In 1972, the University of Tennessee, Knoxville updated their campus clock system to a new Simplex brand sweep-second-hand synchronized system. A student at the time, my dad, Rick Kuhlman Jr., discovered that the old 24-volt DC impulse slave clocks were going up for silent auction. With his dad’s help (my grandfather F.B. Kuhlman Sr.), he put in a max bid of 88 dollars. As a sort of clock enthusiast, he was hoping to get at least a few of the truly antique clocks produced as early as 1919 by IBM (believe it or not). To his surprise, UT (the real UT of course – University of Tennessee) contacted him to tell him that he had won the bid. Little did he know, he had actually purchased a whole closet full of impulse clocks of differing brands and time periods ranging from 1919 up the 1960s. He counted it a lucky day as he needed two trips with a station wagon to get all the new/old clocks home. Literally, over the next 38 years every place around him needed a synchronized clock system. First, he outfitted his parents house 1973-present, his fraternity house room 1972-1974, his dad’s beer-distributor warehouse and offices from 72-78, and his own home from 1980-present. At one point, he tried to make a clock donation to our church during renovations, but they turned him down.
Figure 1 – <left picture>My dad (right) and his brother (left) show off one of the new clocks. <right picture>My dad and his college roommate, March of 73. He already has a clock installed in his Pike house dorm room.
In 2008, he was appointed the leader of a downtown Knoxville community effort called the Knoxville Fellows Program, a restaurant, and a live music theater. The overseeing non-profit was renovating two connected buildings comprising of over 30,000 square feet on Market Square for this purpose. Amongst all of his other important responsibilities in this project he made it a priority that the electrical crew ran three clock wires to every major room in the property including offices, apartments, the kitchen, backstage, and wherever else.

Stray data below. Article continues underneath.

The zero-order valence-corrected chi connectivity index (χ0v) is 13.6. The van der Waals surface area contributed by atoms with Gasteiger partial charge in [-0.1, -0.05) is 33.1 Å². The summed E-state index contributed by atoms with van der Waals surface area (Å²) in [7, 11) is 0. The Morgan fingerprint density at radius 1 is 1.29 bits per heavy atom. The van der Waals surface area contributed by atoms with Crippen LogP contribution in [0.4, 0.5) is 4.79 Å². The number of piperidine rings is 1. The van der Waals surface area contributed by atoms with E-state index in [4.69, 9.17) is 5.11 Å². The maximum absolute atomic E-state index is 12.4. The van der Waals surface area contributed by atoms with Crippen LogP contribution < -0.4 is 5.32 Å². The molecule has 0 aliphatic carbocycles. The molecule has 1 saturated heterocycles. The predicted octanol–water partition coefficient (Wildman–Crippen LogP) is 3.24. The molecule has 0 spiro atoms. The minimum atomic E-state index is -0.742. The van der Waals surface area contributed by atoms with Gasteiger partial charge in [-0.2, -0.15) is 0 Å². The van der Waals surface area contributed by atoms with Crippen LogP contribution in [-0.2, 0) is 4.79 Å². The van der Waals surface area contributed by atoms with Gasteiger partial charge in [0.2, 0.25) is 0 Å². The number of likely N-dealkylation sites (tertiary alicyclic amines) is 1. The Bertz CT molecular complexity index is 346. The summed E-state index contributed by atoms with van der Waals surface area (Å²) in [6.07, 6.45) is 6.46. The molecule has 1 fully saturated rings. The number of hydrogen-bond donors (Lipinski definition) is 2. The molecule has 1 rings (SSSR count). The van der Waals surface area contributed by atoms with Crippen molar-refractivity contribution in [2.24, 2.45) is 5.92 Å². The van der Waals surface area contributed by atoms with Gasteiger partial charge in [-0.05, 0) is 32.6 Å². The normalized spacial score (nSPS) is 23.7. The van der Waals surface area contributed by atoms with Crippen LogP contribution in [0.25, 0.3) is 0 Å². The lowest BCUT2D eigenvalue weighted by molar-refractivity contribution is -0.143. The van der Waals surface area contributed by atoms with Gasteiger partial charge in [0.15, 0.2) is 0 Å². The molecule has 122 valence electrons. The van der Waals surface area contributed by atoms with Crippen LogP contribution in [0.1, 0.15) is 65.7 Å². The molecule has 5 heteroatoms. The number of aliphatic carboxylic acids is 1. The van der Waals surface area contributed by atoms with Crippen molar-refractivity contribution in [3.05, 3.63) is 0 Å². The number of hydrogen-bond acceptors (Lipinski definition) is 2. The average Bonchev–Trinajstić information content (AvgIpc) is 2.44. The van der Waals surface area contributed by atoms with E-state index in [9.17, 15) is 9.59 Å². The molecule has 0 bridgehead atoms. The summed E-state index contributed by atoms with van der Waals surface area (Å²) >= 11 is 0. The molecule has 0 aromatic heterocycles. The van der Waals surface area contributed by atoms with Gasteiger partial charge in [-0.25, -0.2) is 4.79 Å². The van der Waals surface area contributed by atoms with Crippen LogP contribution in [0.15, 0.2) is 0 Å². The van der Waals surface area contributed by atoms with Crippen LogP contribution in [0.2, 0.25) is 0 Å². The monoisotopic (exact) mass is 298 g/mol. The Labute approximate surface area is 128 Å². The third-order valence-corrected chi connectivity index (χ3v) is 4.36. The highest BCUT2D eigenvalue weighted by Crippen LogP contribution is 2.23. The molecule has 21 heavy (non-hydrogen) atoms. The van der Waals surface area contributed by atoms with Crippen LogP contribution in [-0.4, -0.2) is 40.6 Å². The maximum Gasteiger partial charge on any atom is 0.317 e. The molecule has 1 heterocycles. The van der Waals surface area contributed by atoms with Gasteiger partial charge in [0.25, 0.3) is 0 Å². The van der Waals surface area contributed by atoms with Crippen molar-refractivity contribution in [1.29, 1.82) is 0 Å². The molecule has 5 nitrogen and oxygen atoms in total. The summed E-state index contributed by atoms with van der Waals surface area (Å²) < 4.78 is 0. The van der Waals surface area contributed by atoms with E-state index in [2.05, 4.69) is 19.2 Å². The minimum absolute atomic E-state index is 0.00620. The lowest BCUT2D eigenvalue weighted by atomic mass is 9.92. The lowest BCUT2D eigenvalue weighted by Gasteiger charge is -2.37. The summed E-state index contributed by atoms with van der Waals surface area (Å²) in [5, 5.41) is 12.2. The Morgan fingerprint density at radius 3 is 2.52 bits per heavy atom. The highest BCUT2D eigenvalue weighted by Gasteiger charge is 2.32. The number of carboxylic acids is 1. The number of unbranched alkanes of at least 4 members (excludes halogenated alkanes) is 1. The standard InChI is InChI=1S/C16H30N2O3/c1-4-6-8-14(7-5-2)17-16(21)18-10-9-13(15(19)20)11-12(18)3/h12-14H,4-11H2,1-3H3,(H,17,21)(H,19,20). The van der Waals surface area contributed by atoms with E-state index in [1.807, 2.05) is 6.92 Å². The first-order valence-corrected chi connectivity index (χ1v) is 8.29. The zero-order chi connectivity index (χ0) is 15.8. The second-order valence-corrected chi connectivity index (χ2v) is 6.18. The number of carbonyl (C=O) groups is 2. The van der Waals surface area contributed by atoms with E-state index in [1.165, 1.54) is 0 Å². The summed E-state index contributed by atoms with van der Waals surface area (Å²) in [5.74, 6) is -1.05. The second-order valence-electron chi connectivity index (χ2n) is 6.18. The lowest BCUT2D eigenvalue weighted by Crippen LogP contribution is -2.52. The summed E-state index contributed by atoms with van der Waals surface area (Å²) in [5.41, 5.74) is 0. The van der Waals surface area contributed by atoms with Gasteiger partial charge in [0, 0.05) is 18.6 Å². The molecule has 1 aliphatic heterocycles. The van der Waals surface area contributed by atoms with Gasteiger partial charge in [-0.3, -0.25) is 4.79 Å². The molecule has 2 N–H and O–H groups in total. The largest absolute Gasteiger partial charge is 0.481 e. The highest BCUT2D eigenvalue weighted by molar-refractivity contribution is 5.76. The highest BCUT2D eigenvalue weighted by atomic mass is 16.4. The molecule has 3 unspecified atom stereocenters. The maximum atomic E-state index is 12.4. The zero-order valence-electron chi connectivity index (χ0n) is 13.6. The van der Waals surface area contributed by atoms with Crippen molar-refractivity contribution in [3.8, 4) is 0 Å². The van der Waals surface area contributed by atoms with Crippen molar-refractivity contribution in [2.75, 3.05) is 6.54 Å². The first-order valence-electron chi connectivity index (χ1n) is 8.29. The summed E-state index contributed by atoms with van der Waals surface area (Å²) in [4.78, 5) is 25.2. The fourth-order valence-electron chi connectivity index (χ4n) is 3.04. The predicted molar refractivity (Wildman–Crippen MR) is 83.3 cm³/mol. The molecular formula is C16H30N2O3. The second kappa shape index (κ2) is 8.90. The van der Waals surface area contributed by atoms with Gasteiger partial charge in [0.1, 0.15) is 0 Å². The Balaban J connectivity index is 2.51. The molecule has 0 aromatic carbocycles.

He had enough clocks for the job, the building is wired, but the final thing about my dad’s antique impulse clocks (besides being almost 100 years old in some cases) is that they are slave clocks. They themselves do not have a concept of time. They are disciplined and synchronized by pulses from a master clock. In my dad’s previous installations the master clock was as simple as a 1 RPM motor nudging a switch every minute or as legit as a real antique master clock designed specifically for the job. My dad’s 2008 Fathers Day present was a custom master clock hand-built by his son (that’s me) and written in LabVIEW FPGA (that’s my favorite NI product). The rest of this article will cover my spare-time process to that end.
This first foray into created a master clock controller was scoped to a particular type of clock mechanism. Out of the many protocols used for synchronization over the years, my dad had enough Simplex/IBM 59th minute 3-wire clocks for our project
Figure 2: The Simplex/IBM 59th minute 3-wire protocol hookup wires
This type of clock advances one minute every time it receives a 24V pulse on the normal impulse input. Using a mechanical switching mechanism, it will stop responding to pulses on the normal line at the 59th minute of any given hour. The clock must then receive a 24V pulse on the “59th minute” line to advance to the next hour. This mechanism allows the whole system outfitted with multiple slave clocks to synch up with the master at the top of every hour.
Here is how it works: Failure modes and synchronization theory
To illustrate my implementation, lets go through a timing diagram I used for a complete hour.
Figure 3: The Simplex/IBM 59th minute 3-wire protocol timing diagram with zoomed views of the 1st and 59th minute
In the first 30 minutes both lines pulse high during the last three seconds of each minute. This advances any clock one minute forward during this time. The second 30 minutes only the normal line pulses. This advances all clocks, unless they are held at the 59th minute for synchronization. In the last minute of the hour, the normal line pulses every few seconds issuing catchup pulses to pull any slow clocks up to the 59th minute. Finally, in the last 3 second of the hour, both line go high to take all clocks (synchronized at this point) into the next hour.